For the first time, Imperfect Garden is a friendly intellectual history and support for how we understand and experience our lives. In this, one of France's leading thinkers explores the foundations, limits and possibilities of human thought.
Through his critical and compassionate excavations, Tsvitan Todorov seeks an answer to the fundamental challenge of modernity: how to preserve our hard-won freedom without paying a heavy price for social relations, shared values, and a cohesive, responsible sense of self. Todorov reads a new major humanitarian work - primarily Montaigne, Rousseau, Constant, but also Descartes, Montesquieu, and Tuckville.
Each chapter examines the approach of humanity to one central theme of human existence: freedom, social life, love, self, morality, and expression. Todorov, who discusses humanity in dialogue with other systems, argues in response to the dilemma of modernity, which is more useful than anything offered by conservative currents, scientific determinism, existential individualism, or other contemporary rivals of humanity.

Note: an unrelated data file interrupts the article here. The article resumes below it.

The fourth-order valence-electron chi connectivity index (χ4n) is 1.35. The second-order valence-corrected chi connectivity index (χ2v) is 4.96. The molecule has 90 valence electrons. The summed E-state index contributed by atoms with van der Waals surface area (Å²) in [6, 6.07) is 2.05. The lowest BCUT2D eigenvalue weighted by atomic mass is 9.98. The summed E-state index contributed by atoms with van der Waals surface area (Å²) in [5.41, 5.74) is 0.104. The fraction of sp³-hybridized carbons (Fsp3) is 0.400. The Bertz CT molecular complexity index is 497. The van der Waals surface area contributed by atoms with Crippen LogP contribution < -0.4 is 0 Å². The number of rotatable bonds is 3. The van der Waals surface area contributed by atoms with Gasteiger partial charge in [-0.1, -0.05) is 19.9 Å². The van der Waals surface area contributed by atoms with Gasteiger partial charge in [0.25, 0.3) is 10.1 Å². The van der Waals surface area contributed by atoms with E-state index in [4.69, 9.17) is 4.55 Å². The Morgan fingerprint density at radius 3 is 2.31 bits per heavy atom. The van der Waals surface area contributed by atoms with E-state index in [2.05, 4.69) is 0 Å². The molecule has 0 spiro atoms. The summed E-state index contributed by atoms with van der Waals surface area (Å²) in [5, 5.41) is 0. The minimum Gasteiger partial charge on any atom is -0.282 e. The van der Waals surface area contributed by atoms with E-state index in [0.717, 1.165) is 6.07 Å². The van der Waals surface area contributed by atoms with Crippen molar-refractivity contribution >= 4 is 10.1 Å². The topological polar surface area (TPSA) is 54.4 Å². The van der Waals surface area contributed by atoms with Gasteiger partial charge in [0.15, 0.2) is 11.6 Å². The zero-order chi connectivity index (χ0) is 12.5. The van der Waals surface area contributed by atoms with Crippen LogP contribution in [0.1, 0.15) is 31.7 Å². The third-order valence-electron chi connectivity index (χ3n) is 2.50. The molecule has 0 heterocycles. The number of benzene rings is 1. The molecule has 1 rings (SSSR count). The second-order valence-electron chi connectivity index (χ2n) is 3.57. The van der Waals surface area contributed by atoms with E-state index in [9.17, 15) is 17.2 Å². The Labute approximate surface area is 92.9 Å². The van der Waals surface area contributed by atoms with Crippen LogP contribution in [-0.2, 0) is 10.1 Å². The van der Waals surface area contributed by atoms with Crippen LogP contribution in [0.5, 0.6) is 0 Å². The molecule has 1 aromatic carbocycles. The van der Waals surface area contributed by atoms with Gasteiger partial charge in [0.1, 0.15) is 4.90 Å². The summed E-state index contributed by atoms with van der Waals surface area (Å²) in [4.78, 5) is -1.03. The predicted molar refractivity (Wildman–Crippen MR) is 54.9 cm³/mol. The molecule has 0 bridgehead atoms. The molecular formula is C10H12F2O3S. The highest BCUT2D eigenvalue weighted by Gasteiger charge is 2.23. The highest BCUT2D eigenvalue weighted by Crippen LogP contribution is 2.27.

Humanism suggests that we are members of a smart and social group that can act according to our will while linking the welfare of other members and ourselves. Through this understanding of free will, Todorov argues, we can use humanity to save the world and reconcile human freedom with solidarity and personal safety.
By setting the history of ideas in the service of the search for moral and political wisdom, Todorov's unquestionable and irrefutable test of human ideas attests to the permanent ability of those thoughts to meditate - and, if lucky, to plant - the incomplete garden in which we live.
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